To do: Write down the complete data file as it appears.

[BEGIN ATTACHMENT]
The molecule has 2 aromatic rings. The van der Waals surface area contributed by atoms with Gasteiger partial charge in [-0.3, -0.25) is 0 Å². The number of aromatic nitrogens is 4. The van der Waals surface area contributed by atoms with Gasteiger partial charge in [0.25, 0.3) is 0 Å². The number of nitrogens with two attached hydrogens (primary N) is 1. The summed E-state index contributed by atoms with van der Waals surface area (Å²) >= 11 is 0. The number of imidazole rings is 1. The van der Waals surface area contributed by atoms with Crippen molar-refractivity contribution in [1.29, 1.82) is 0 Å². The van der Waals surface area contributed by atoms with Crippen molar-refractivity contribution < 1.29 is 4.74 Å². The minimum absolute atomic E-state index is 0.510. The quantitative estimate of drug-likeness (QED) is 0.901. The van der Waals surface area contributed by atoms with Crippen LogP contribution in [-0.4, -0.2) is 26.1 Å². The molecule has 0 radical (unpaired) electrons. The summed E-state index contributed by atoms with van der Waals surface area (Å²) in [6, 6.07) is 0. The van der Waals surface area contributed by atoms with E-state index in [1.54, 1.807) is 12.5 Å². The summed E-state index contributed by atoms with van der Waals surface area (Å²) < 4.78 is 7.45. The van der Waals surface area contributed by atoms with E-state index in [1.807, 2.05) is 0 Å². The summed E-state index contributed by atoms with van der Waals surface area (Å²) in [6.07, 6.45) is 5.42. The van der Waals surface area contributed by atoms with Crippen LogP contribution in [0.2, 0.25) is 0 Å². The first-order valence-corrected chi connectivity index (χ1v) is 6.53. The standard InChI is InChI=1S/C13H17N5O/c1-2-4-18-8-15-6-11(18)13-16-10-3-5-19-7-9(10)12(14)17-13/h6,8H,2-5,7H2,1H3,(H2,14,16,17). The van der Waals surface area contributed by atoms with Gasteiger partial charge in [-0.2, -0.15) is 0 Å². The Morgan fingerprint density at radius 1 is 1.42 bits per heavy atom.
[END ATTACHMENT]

The molecule has 2 aromatic rings. The van der Waals surface area contributed by atoms with Gasteiger partial charge in [-0.3, -0.25) is 0 Å². The number of aromatic nitrogens is 4. The van der Waals surface area contributed by atoms with Gasteiger partial charge in [0.25, 0.3) is 0 Å². The number of nitrogens with two attached hydrogens (primary N) is 1. The summed E-state index contributed by atoms with van der Waals surface area (Å²) >= 11 is 0. The number of imidazole rings is 1. The van der Waals surface area contributed by atoms with Crippen molar-refractivity contribution in [1.29, 1.82) is 0 Å². The van der Waals surface area contributed by atoms with Crippen molar-refractivity contribution < 1.29 is 4.74 Å². The minimum absolute atomic E-state index is 0.510. The quantitative estimate of drug-likeness (QED) is 0.901. The van der Waals surface area contributed by atoms with Crippen LogP contribution in [-0.4, -0.2) is 26.1 Å². The molecule has 0 radical (unpaired) electrons. The summed E-state index contributed by atoms with van der Waals surface area (Å²) in [6, 6.07) is 0. The van der Waals surface area contributed by atoms with E-state index in [1.54, 1.807) is 12.5 Å². The summed E-state index contributed by atoms with van der Waals surface area (Å²) < 4.78 is 7.45. The van der Waals surface area contributed by atoms with E-state index in [1.807, 2.05) is 0 Å². The summed E-state index contributed by atoms with van der Waals surface area (Å²) in [6.07, 6.45) is 5.42. The van der Waals surface area contributed by atoms with Crippen LogP contribution in [0.2, 0.25) is 0 Å². The first-order valence-corrected chi connectivity index (χ1v) is 6.53. The standard InChI is InChI=1S/C13H17N5O/c1-2-4-18-8-15-6-11(18)13-16-10-3-5-19-7-9(10)12(14)17-13/h6,8H,2-5,7H2,1H3,(H2,14,16,17). The van der Waals surface area contributed by atoms with Gasteiger partial charge in [-0.2, -0.15) is 0 Å². The Morgan fingerprint density at radius 1 is 1.42 bits per heavy atom.